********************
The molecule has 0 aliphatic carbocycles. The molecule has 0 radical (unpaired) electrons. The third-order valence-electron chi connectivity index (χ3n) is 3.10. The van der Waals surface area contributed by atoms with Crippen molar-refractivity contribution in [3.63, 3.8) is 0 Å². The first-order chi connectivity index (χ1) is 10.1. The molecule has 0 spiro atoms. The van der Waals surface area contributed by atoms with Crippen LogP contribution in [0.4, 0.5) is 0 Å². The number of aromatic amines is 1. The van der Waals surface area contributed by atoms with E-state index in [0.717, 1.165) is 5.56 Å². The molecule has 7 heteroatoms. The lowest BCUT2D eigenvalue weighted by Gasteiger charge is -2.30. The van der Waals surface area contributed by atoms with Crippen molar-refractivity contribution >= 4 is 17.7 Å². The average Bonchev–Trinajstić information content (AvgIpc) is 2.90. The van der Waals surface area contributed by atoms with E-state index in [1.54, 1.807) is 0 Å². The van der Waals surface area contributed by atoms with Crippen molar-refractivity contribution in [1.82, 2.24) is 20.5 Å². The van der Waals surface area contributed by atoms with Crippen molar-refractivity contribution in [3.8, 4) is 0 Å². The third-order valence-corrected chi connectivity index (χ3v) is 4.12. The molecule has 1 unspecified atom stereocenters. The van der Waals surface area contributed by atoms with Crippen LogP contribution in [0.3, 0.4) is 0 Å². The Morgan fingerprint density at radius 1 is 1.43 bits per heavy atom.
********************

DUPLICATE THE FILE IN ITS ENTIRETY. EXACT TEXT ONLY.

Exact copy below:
The molecule has 0 aliphatic carbocycles. The molecule has 0 radical (unpaired) electrons. The third-order valence-electron chi connectivity index (χ3n) is 3.10. The van der Waals surface area contributed by atoms with Crippen molar-refractivity contribution in [3.63, 3.8) is 0 Å². The first-order chi connectivity index (χ1) is 10.1. The molecule has 0 spiro atoms. The van der Waals surface area contributed by atoms with Crippen LogP contribution in [0.4, 0.5) is 0 Å². The number of aromatic amines is 1. The van der Waals surface area contributed by atoms with E-state index in [0.717, 1.165) is 5.56 Å². The molecule has 7 heteroatoms. The lowest BCUT2D eigenvalue weighted by Gasteiger charge is -2.30. The van der Waals surface area contributed by atoms with Crippen molar-refractivity contribution >= 4 is 17.7 Å². The average Bonchev–Trinajstić information content (AvgIpc) is 2.90. The van der Waals surface area contributed by atoms with E-state index in [1.54, 1.807) is 0 Å². The van der Waals surface area contributed by atoms with Crippen molar-refractivity contribution in [1.82, 2.24) is 20.5 Å². The van der Waals surface area contributed by atoms with Crippen molar-refractivity contribution in [3.8, 4) is 0 Å². The third-order valence-corrected chi connectivity index (χ3v) is 4.12. The molecule has 1 unspecified atom stereocenters. The van der Waals surface area contributed by atoms with Crippen LogP contribution in [0.3, 0.4) is 0 Å². The Morgan fingerprint density at radius 1 is 1.43 bits per heavy atom.